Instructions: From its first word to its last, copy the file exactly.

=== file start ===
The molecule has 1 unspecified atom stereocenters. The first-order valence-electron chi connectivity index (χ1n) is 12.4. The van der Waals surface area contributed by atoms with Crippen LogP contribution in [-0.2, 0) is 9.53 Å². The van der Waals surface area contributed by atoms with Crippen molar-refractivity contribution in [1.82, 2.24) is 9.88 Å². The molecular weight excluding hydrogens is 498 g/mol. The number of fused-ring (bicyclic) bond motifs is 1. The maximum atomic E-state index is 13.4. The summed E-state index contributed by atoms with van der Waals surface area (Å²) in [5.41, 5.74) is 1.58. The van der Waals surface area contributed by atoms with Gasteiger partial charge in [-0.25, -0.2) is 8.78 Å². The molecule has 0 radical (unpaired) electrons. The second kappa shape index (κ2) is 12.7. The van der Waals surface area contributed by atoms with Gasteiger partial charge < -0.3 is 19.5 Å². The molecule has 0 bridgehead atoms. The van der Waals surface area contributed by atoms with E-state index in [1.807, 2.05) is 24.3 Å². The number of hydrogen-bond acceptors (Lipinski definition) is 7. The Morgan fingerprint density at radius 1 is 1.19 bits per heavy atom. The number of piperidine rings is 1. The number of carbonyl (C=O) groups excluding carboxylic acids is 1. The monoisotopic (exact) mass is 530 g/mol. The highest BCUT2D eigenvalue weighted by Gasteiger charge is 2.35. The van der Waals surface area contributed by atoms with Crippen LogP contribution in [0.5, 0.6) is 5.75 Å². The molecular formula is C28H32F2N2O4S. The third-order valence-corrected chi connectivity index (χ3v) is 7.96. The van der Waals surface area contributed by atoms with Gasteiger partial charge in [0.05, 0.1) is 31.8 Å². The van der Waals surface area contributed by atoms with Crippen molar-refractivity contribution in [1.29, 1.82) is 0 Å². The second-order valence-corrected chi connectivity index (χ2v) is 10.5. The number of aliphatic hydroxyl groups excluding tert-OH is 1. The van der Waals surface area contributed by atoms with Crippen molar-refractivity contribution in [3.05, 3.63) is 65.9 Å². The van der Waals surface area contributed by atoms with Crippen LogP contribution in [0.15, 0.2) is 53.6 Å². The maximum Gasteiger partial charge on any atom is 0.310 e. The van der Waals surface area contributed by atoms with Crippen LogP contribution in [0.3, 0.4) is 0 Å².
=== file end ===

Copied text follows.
The molecule has 1 unspecified atom stereocenters. The first-order valence-electron chi connectivity index (χ1n) is 12.4. The van der Waals surface area contributed by atoms with Crippen LogP contribution in [-0.2, 0) is 9.53 Å². The van der Waals surface area contributed by atoms with Crippen molar-refractivity contribution in [1.82, 2.24) is 9.88 Å². The molecular weight excluding hydrogens is 498 g/mol. The number of fused-ring (bicyclic) bond motifs is 1. The maximum atomic E-state index is 13.4. The summed E-state index contributed by atoms with van der Waals surface area (Å²) in [5.41, 5.74) is 1.58. The van der Waals surface area contributed by atoms with Gasteiger partial charge in [-0.25, -0.2) is 8.78 Å². The molecule has 0 radical (unpaired) electrons. The second kappa shape index (κ2) is 12.7. The van der Waals surface area contributed by atoms with Gasteiger partial charge < -0.3 is 19.5 Å². The molecule has 0 bridgehead atoms. The van der Waals surface area contributed by atoms with E-state index in [1.807, 2.05) is 24.3 Å². The number of hydrogen-bond acceptors (Lipinski definition) is 7. The Morgan fingerprint density at radius 1 is 1.19 bits per heavy atom. The number of piperidine rings is 1. The number of carbonyl (C=O) groups excluding carboxylic acids is 1. The monoisotopic (exact) mass is 530 g/mol. The highest BCUT2D eigenvalue weighted by Gasteiger charge is 2.35. The van der Waals surface area contributed by atoms with Crippen LogP contribution in [0.5, 0.6) is 5.75 Å². The molecular formula is C28H32F2N2O4S. The third-order valence-corrected chi connectivity index (χ3v) is 7.96. The van der Waals surface area contributed by atoms with Gasteiger partial charge in [0.05, 0.1) is 31.8 Å². The van der Waals surface area contributed by atoms with Crippen molar-refractivity contribution in [1.29, 1.82) is 0 Å². The second-order valence-corrected chi connectivity index (χ2v) is 10.5. The number of aliphatic hydroxyl groups excluding tert-OH is 1. The van der Waals surface area contributed by atoms with Crippen molar-refractivity contribution in [3.05, 3.63) is 65.9 Å². The van der Waals surface area contributed by atoms with Crippen LogP contribution in [0.15, 0.2) is 53.6 Å². The maximum Gasteiger partial charge on any atom is 0.310 e. The van der Waals surface area contributed by atoms with Crippen LogP contribution in [0.3, 0.4) is 0 Å².